The suction line is usually aluminum, to keep it lightweight, attached to the raft with a flexible rubber boot. This allows the raft to go up and down with waves and changing water levels, so long as the “suction head” is within the pump’s allowances. 

(Suction head is the amount of lift the pump needs to pull against both the elevation from water level and pressure lost to friction in the suction line.)


Many installations use a self-priming pump that still only requires the 6″ of water depth. “Push button” pumps like this automatically turn on and off with water demand, saving both energy and labour.

Other farms might want a submersible pump, either because the suction lift is too high for a centrifugal pump, or for automatic irrigation, and still others may have gravity systems, or prefer to use super high-efficiency vertical shaft turbine pumps.

Riverscreen can also be used with all these applications, but they require Riverscreen’s “gravity” model which sits the drum 30″ (75cm) below water level to make sure the intake line is completely submerged.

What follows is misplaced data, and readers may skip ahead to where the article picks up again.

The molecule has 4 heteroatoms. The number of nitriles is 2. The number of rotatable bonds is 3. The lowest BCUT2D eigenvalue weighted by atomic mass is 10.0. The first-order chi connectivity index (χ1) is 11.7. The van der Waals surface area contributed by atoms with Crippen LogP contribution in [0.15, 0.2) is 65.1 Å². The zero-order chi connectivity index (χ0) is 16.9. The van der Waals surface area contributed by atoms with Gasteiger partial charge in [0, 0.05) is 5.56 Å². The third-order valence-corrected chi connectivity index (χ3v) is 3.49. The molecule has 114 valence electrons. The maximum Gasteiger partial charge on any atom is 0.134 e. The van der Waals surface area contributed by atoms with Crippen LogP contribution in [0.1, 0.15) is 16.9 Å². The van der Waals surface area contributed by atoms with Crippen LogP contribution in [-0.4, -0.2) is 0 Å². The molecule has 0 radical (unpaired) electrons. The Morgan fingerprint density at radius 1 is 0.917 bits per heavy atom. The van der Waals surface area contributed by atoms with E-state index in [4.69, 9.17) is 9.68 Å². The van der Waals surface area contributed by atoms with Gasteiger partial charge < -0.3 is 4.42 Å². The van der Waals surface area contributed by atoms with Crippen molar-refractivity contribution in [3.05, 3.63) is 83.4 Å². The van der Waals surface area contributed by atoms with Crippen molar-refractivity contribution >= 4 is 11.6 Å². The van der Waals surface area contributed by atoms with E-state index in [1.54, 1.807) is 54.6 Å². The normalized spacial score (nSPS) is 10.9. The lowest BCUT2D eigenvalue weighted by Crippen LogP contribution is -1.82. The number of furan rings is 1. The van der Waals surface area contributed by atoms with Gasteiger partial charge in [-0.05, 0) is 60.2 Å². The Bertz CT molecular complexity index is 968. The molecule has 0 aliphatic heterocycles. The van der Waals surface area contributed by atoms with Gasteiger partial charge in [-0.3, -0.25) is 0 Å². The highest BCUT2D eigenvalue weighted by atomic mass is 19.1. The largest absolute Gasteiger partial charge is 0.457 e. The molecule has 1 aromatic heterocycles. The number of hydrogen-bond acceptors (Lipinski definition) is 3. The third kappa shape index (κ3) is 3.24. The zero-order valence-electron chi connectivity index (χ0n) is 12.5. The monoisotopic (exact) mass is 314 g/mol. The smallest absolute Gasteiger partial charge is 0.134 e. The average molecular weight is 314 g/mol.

Some farms may need the intake to be a long way from shore, maybe to avoid important habitat, or if the near-shore water is too mucky or shallow.

So long as the suction head is low, suction lines up to 160 feet long (50m) work with the proper installation. Floats are required to support rubber slip joints that connect consecutive pieces of aluminum pipe, ensuring the full length of the suction line is either perfectly flat or angled slightly upward to the pump. 


Riverscreen can be used in still water to extremely swift currents, but the ideal river speed is about 5 km/h (a brisk walk).